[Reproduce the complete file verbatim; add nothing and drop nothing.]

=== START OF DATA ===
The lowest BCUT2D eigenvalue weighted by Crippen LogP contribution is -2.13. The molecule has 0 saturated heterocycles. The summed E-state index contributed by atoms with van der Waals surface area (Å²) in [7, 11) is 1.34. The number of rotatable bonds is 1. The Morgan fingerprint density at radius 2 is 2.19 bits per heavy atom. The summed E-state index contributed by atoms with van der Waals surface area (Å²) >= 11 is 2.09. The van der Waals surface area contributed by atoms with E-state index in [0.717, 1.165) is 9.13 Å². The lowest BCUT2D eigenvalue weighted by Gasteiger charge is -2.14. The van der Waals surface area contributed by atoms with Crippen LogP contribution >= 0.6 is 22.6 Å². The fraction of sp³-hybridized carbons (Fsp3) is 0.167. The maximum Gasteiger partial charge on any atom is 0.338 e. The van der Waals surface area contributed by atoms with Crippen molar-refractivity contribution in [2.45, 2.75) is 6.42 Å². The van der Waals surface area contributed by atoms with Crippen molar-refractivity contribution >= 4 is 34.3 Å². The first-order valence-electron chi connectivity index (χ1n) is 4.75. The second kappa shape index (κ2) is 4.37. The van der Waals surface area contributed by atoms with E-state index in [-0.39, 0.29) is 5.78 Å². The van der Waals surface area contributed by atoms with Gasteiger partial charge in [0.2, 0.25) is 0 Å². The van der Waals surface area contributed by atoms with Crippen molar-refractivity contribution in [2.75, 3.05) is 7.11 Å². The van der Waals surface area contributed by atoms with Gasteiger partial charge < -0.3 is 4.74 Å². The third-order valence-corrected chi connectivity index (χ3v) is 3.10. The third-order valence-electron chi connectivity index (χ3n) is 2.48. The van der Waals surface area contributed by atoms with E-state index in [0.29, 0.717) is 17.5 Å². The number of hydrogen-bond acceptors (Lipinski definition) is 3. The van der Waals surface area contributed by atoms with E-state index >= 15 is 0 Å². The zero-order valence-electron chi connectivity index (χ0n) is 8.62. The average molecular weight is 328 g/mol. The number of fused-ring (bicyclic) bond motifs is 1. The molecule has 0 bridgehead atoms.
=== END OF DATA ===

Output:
The lowest BCUT2D eigenvalue weighted by Crippen LogP contribution is -2.13. The molecule has 0 saturated heterocycles. The summed E-state index contributed by atoms with van der Waals surface area (Å²) in [7, 11) is 1.34. The number of rotatable bonds is 1. The Morgan fingerprint density at radius 2 is 2.19 bits per heavy atom. The summed E-state index contributed by atoms with van der Waals surface area (Å²) >= 11 is 2.09. The van der Waals surface area contributed by atoms with E-state index in [0.717, 1.165) is 9.13 Å². The lowest BCUT2D eigenvalue weighted by Gasteiger charge is -2.14. The van der Waals surface area contributed by atoms with Crippen LogP contribution >= 0.6 is 22.6 Å². The fraction of sp³-hybridized carbons (Fsp3) is 0.167. The maximum Gasteiger partial charge on any atom is 0.338 e. The van der Waals surface area contributed by atoms with Crippen molar-refractivity contribution in [2.45, 2.75) is 6.42 Å². The van der Waals surface area contributed by atoms with Crippen molar-refractivity contribution >= 4 is 34.3 Å². The first-order valence-electron chi connectivity index (χ1n) is 4.75. The second kappa shape index (κ2) is 4.37. The van der Waals surface area contributed by atoms with E-state index in [-0.39, 0.29) is 5.78 Å². The van der Waals surface area contributed by atoms with Gasteiger partial charge in [0.2, 0.25) is 0 Å². The van der Waals surface area contributed by atoms with Crippen molar-refractivity contribution in [2.75, 3.05) is 7.11 Å². The van der Waals surface area contributed by atoms with Gasteiger partial charge < -0.3 is 4.74 Å². The third-order valence-corrected chi connectivity index (χ3v) is 3.10. The third-order valence-electron chi connectivity index (χ3n) is 2.48. The van der Waals surface area contributed by atoms with E-state index in [0.29, 0.717) is 17.5 Å². The number of hydrogen-bond acceptors (Lipinski definition) is 3. The van der Waals surface area contributed by atoms with E-state index >= 15 is 0 Å². The zero-order valence-electron chi connectivity index (χ0n) is 8.62. The average molecular weight is 328 g/mol. The number of fused-ring (bicyclic) bond motifs is 1. The molecule has 0 bridgehead atoms.